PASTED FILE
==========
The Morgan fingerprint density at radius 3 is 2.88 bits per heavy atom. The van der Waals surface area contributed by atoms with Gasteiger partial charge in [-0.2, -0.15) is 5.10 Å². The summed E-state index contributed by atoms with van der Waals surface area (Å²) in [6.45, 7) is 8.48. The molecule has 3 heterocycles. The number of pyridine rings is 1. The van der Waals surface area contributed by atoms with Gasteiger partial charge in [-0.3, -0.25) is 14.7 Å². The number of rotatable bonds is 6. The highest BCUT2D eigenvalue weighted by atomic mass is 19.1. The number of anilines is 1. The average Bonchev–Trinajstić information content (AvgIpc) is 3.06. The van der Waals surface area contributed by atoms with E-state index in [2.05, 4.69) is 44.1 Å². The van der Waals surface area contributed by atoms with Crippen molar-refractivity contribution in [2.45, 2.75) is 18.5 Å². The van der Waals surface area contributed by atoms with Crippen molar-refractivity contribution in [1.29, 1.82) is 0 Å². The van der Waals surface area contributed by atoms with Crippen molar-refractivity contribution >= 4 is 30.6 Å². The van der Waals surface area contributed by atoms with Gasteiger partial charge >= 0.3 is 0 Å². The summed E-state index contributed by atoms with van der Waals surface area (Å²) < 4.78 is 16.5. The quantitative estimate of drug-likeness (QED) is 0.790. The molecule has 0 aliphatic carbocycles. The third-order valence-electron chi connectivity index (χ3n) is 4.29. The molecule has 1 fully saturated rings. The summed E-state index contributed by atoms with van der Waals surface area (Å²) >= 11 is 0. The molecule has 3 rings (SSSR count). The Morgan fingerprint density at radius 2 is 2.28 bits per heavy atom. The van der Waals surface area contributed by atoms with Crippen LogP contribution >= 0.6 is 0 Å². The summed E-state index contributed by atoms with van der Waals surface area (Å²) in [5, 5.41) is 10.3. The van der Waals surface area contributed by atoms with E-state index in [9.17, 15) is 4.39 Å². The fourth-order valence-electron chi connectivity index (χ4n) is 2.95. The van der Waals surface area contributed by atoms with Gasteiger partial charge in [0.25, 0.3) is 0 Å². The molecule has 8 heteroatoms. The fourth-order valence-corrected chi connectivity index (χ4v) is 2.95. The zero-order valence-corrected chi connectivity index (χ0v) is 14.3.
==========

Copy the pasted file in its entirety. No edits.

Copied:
The Morgan fingerprint density at radius 3 is 2.88 bits per heavy atom. The van der Waals surface area contributed by atoms with Gasteiger partial charge in [-0.2, -0.15) is 5.10 Å². The summed E-state index contributed by atoms with van der Waals surface area (Å²) in [6.45, 7) is 8.48. The molecule has 3 heterocycles. The number of pyridine rings is 1. The van der Waals surface area contributed by atoms with Gasteiger partial charge in [-0.3, -0.25) is 14.7 Å². The number of rotatable bonds is 6. The highest BCUT2D eigenvalue weighted by atomic mass is 19.1. The number of anilines is 1. The average Bonchev–Trinajstić information content (AvgIpc) is 3.06. The van der Waals surface area contributed by atoms with E-state index in [2.05, 4.69) is 44.1 Å². The van der Waals surface area contributed by atoms with Crippen molar-refractivity contribution in [2.45, 2.75) is 18.5 Å². The van der Waals surface area contributed by atoms with Crippen molar-refractivity contribution in [1.29, 1.82) is 0 Å². The van der Waals surface area contributed by atoms with Crippen molar-refractivity contribution >= 4 is 30.6 Å². The van der Waals surface area contributed by atoms with Gasteiger partial charge >= 0.3 is 0 Å². The summed E-state index contributed by atoms with van der Waals surface area (Å²) < 4.78 is 16.5. The quantitative estimate of drug-likeness (QED) is 0.790. The molecule has 0 aliphatic carbocycles. The third-order valence-electron chi connectivity index (χ3n) is 4.29. The molecule has 1 fully saturated rings. The summed E-state index contributed by atoms with van der Waals surface area (Å²) >= 11 is 0. The molecule has 3 rings (SSSR count). The Morgan fingerprint density at radius 2 is 2.28 bits per heavy atom. The van der Waals surface area contributed by atoms with Crippen LogP contribution >= 0.6 is 0 Å². The summed E-state index contributed by atoms with van der Waals surface area (Å²) in [5, 5.41) is 10.3. The van der Waals surface area contributed by atoms with E-state index in [9.17, 15) is 4.39 Å². The fourth-order valence-electron chi connectivity index (χ4n) is 2.95. The van der Waals surface area contributed by atoms with Gasteiger partial charge in [0.25, 0.3) is 0 Å². The molecule has 8 heteroatoms. The fourth-order valence-corrected chi connectivity index (χ4v) is 2.95. The zero-order valence-corrected chi connectivity index (χ0v) is 14.3.